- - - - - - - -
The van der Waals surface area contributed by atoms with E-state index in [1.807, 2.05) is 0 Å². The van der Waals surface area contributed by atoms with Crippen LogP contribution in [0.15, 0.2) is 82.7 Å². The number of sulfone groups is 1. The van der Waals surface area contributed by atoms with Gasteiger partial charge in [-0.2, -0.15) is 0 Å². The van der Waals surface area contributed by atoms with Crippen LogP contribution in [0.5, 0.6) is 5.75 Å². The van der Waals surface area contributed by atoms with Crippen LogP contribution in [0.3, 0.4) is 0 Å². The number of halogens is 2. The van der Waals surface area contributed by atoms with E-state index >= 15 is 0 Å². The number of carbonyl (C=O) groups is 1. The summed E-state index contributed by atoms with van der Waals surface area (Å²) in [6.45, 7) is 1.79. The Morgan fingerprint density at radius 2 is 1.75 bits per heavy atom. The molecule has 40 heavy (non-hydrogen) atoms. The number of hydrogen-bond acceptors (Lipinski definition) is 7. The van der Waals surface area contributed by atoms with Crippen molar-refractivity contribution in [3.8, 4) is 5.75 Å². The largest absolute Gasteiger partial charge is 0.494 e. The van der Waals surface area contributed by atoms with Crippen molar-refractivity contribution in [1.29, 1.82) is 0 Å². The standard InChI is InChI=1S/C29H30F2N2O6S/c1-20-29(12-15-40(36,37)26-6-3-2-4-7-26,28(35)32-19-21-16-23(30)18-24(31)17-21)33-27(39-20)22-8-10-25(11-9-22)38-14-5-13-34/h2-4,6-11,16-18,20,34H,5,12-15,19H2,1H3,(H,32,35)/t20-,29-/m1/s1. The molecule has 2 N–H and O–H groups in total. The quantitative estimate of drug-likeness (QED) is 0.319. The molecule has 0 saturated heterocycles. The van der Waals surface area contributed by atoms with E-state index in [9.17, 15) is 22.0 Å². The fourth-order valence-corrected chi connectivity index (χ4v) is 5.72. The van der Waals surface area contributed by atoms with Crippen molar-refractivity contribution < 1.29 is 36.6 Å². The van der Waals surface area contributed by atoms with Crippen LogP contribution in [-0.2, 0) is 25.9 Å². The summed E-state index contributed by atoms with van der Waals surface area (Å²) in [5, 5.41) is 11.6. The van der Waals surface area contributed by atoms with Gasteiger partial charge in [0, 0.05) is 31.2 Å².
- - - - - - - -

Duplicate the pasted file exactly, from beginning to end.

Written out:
The van der Waals surface area contributed by atoms with E-state index in [1.807, 2.05) is 0 Å². The van der Waals surface area contributed by atoms with Crippen LogP contribution in [0.15, 0.2) is 82.7 Å². The number of sulfone groups is 1. The van der Waals surface area contributed by atoms with Gasteiger partial charge in [-0.2, -0.15) is 0 Å². The van der Waals surface area contributed by atoms with Crippen LogP contribution in [0.5, 0.6) is 5.75 Å². The van der Waals surface area contributed by atoms with Crippen LogP contribution in [0.3, 0.4) is 0 Å². The number of halogens is 2. The van der Waals surface area contributed by atoms with E-state index >= 15 is 0 Å². The number of carbonyl (C=O) groups is 1. The summed E-state index contributed by atoms with van der Waals surface area (Å²) in [6.45, 7) is 1.79. The Morgan fingerprint density at radius 2 is 1.75 bits per heavy atom. The molecule has 40 heavy (non-hydrogen) atoms. The number of hydrogen-bond acceptors (Lipinski definition) is 7. The van der Waals surface area contributed by atoms with Crippen molar-refractivity contribution in [3.8, 4) is 5.75 Å². The largest absolute Gasteiger partial charge is 0.494 e. The van der Waals surface area contributed by atoms with Crippen molar-refractivity contribution in [1.29, 1.82) is 0 Å². The standard InChI is InChI=1S/C29H30F2N2O6S/c1-20-29(12-15-40(36,37)26-6-3-2-4-7-26,28(35)32-19-21-16-23(30)18-24(31)17-21)33-27(39-20)22-8-10-25(11-9-22)38-14-5-13-34/h2-4,6-11,16-18,20,34H,5,12-15,19H2,1H3,(H,32,35)/t20-,29-/m1/s1. The molecule has 2 N–H and O–H groups in total. The quantitative estimate of drug-likeness (QED) is 0.319. The molecule has 0 saturated heterocycles. The van der Waals surface area contributed by atoms with E-state index in [9.17, 15) is 22.0 Å². The fourth-order valence-corrected chi connectivity index (χ4v) is 5.72. The van der Waals surface area contributed by atoms with Crippen molar-refractivity contribution < 1.29 is 36.6 Å². The van der Waals surface area contributed by atoms with Crippen LogP contribution in [-0.2, 0) is 25.9 Å². The summed E-state index contributed by atoms with van der Waals surface area (Å²) in [5, 5.41) is 11.6. The van der Waals surface area contributed by atoms with Gasteiger partial charge in [0, 0.05) is 31.2 Å².